The American Psychological Association declares victory by forming APAIP
The APAPO “Membership Meter” is in the red– let’s push the needle to zero ourselves (then celebrate). It is necessary to destroy APAPO to save it.
April 1, 2018; Washington, DC: The American Psychological Association (APA) declared victory today in its ongoing quest to rid itself of psychologists. The number of psychologists paying membership dues to the APA Practice Organization has been in steep decline and APA leaders now intend to press the self-destruct button on APAPO this September 2018. In that way the total number of APAPO members will become exactly zero (because APAPO will no longer exist).
A spokesperson for APA noted “in order to best represent practitioners we’re going to dissolve the organization dedicated to representing practitioners. We’ll also stop receiving the APAPO dues money from them that we use to lobby for practice issues.” The spokesperson went on to note that instead “we’ll hypothetically dedicate an unknown percentage of APA membership dues for a wide range of advocacy issues that would happen to also include practice issues if we wanted to if something kind of sort of happened to come up. We’d figure that out from year to year without telling you in advance.” APA would do this via the new “American Psychological Association Institute for Psychology.” The APA Board would of course be in control regardless of whether or not they were practitioners themselves. When the spokesperson was asked why they couldn’t collect both APA Practice Association dues and have an additional percentage of APA membership dues go to 501(c)(6) advocacy on top of what goes to the APA Practice Organization the spokesperson stated that their goal was not to prop up “failing, outdated private practices.” “The APA Practice Organization had been too focused on the poor quality practices of the past and not on the future such as charging members for our quality measure data registries. If we kept APAPO we’d be tempted to try to prop up failing practice models like fee-for-service practice.”
The spokesperson stated “we will spread the advocacy more evenly between practice issues, research, education and of course the public interest advocacy that is critical to psychology such as enacting an assault weapons ban, affirmative action, DACA and climate change. Our advocacy mission will be driven by whatever Democrats are upset about in the current news cycle. Stay tuned for our ‘how-to-talk-to-your-kids about Trump sleeping with a porn star’ article on Facebook.” The spokesperson was asked if they thought it really was necessary to de-fund the American Psychological Association Practice Organization (APAPO) to create the American Psychological Association Institute for Psychology (APAIP). The spokesperson responded “how much 501(c)(6) advocacy money do you think we need? If we were well-funded with both APAPO and APAIP 501(c)(6) funds we’d no longer have any excuses for the many failures we’ve had- particularly when it comes to prescription privileges or the physician definition.”
The spokesperson reported that APA is dedicated to the abbreviation APAIP but has not ruled out the possibility of changing what APAIP stands for. They note that the APA Institute for Psychology (APAIP) name still suggests some hope for effective practice advocacy and therefore may lack sufficient truth-in-advertising for members. The APA spokesperson noted that APA is considering several alternative terms. What will APAIP stand for when the dust settles? The APA spokesperson had ideas.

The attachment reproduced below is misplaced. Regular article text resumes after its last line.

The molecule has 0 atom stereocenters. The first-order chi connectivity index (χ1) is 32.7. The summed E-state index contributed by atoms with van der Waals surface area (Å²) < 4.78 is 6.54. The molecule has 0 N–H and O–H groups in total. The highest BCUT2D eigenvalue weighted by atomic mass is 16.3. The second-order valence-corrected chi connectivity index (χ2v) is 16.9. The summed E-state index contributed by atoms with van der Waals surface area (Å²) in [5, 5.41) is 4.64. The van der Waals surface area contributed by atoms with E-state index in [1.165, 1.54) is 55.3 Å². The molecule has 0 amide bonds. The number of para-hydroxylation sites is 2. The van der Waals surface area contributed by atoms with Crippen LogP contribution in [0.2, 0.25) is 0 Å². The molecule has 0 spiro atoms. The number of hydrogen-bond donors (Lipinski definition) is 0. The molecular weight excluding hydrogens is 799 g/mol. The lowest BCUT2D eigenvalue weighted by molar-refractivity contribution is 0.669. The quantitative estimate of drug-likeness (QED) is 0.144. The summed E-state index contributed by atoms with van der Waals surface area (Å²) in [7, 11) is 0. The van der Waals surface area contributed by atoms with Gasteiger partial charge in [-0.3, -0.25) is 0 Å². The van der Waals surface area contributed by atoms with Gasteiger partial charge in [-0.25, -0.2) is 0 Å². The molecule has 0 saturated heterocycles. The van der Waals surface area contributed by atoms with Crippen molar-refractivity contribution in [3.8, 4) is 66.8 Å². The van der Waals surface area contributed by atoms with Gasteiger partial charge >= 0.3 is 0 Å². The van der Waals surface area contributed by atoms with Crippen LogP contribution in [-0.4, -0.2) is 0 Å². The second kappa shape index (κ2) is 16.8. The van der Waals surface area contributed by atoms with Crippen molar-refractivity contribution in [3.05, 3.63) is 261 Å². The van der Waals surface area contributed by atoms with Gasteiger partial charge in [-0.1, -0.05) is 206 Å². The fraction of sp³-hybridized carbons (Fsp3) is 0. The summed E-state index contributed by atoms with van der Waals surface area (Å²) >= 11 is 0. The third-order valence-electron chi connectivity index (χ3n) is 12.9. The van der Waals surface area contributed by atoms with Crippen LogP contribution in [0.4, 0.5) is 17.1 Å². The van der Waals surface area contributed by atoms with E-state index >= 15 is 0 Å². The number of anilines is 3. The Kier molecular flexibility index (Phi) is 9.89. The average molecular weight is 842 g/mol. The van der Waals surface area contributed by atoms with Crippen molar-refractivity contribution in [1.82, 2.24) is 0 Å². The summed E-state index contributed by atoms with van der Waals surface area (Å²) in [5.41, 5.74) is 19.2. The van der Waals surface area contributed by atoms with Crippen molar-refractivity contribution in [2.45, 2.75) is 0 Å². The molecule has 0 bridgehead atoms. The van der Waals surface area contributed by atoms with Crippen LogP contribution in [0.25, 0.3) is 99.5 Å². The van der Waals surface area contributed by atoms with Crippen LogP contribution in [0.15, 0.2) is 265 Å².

What does APAIP stand for? Here are some options:
- Association for People with Accredited Internships in Psychology
- Association of Psychology Abandoning Independent Practice
- Advancing Political Agendas In Psychology
- Abandoning Practice for Agendas In Politics
- Advancing Prescriptive Authority Instead of Psychotherapy
- All Psychologists Are Indeed Pissed
The APA spokesperson was asked “Regardless of what it is called; is it reasonable to believe that members will get a full, transparent accounting of how the 501(c)(6) money is spent?” The APA spokesperson replied “no; that is unrealistic. We won’t be able to tell you how much is spent on practice issues versus other things that are equally or perhaps even more important to psychology such as gun control.” The APA spokesperson noted that “Heck, our ‘public interest’ mission has even taken over the science advocacy piece- we’ll even be focusing on gun control– not psychological science– during the upcoming March for Science.”
Clearly, transparency is no longer as important to APA as it was when this blog post about the APA Board of Directors was written.
Do you want to read more April 1st satirical blog posts from me? This is my third annual April First post. You can read the one from last year April 1, 2017: ASPPB Partners with Amazon to Disrupt Mental Health with EPPP Step 2 and/or read the one from two years ago April 1, 2016 American Psychological Association to end use of APA Style by 2020.
Want to have some fun? Brighten my day and e-mail me what else you think APAIP could stand for at firstname.lastname@example.org. BE CREATIVE! What is something clever that fits the A-P-A-I-P abbreviation?
Please just promise to NOT send me something like this; APAIP: “Abusing Prisoners At Illegal Prisons.” That would be a real downer.
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Update: The new-ish 501(c)(g) will likely be called American Psychological Association Services, Inc. (APASI), not APAIP, but both the 501 (c)(3) APA and 501(c)(6) APASI organization will likely just be known publicly as APA.